NAPLAN results: Queensland students going backwards

 

QUEENSLAND has gone backwards in more than half of all NAPLAN categories and scored lower than the national average at every year level and in every subject.

The Australian Curriculum, Assessment and Reporting Authority (ACARA) today release the preliminary 2019 NAPLAN results which reveal Queensland remains behind large parts of the country in a number of key areas.

FULL LIST OF QLD NAPLAN RESULTS FROM 8AM

In May more than 240,000 Queensland students sat for this year's NAPLAN tests, with about 70,000 taking them online.

Today's preliminary results reveal the Sunshine State posted lower scores for 2019 in 12 categories out of 20 compared with 2018, while nationally Australia posted lower scores in nine categories.

The number of students in Year 3 and Year 5 reaching the national minimum standards in the key subject areas was also either below, or equal to, the national average.

Year 5 students Zara Menzies Stegbauer, Elliana Gomez and Finn Clancy from Brisbane Christian College primary school, which has been a consistently high NAPLAN performer. Picture: Peter Wallis
Year 5 students Zara Menzies Stegbauer, Elliana Gomez and Finn Clancy from Brisbane Christian College primary school, which has been a consistently high NAPLAN performer. Picture: Peter Wallis

Alarmingly Year 9 students reading and writing scores were close to the worst in the country, with only the Northern Territory recording lower scores.

More than 22 per cent of Queensland Year 9 students did not meet the national minimum standard for writing, and more than nine per cent for reading.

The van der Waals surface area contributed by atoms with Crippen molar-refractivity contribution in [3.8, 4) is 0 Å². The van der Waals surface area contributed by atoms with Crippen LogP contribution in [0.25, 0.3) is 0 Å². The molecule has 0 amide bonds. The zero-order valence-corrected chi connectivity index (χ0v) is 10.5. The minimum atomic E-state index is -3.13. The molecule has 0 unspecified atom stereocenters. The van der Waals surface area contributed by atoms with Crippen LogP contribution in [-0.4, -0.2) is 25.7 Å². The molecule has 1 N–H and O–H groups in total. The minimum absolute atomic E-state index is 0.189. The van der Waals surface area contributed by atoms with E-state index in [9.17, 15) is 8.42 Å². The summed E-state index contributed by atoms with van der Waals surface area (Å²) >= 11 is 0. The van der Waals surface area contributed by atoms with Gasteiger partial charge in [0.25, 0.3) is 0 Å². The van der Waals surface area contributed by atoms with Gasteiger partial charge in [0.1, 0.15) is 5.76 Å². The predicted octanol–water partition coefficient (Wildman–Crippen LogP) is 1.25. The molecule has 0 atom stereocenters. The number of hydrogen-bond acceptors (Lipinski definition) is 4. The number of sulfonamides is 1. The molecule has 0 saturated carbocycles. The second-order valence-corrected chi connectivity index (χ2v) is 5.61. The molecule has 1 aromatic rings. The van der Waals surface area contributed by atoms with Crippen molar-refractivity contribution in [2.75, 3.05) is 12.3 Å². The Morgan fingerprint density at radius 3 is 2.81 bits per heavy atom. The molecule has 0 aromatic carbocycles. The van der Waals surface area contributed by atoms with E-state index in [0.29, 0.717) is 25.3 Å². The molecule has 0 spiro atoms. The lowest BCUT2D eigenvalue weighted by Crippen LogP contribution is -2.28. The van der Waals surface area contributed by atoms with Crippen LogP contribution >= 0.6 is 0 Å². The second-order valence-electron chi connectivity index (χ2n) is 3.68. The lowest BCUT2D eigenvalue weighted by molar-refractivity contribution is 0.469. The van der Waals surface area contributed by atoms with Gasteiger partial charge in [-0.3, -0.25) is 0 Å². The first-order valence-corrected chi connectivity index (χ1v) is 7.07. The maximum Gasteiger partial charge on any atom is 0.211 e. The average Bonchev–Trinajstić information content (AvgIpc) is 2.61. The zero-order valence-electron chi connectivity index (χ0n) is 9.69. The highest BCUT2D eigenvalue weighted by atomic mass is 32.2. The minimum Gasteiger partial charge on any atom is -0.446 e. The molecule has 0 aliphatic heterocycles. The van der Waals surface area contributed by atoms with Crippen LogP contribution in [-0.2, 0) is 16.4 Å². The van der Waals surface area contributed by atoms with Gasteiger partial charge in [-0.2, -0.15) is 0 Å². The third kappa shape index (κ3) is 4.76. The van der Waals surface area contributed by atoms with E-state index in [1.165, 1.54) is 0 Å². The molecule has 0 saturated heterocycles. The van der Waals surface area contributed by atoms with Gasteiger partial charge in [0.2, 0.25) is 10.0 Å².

All Queensland year levels recorded lower scores in every subject compared with students in New South Wales, Victoria and the Australian Capital Territory, with Year 9 students also recording lower scores than Western Australian students.

But there were some bright spots to celebrate, and Queensland's NAPLAN results have been steadily rising since the standardised tests were introduced more than a decade ago.

Across the board scores in writing, which for the past few years had emerged as a trouble spot, improved on 2018's, though in Year 5, 7 and 9 still remain lower than the subject's 2011 base year.

Education Minister Grace Grace said Queensland should be proud of the improvements it has made since NAPLAN tests began. Picture: Annette Dew
Education Minister Grace Grace said Queensland should be proud of the improvements it has made since NAPLAN tests began. Picture: Annette Dew

This year also saw Queensland record higher score results than last year in Year 3 grammar and punctuation, Year 5 numeracy, and Year 7 reading and numeracy.

Since NAPLAN testing began Queensland's scores have increased in 17 out of 20 categories, something Education Minister Grace Grace said was "great to see".

"This year's results continue to confirm Queensland as one of the most improved states since testing began in 2008," Ms Grace said.

ACARA chief executive David de Carvalho said across the country the improved results for writing, in particular, were something to celebrate.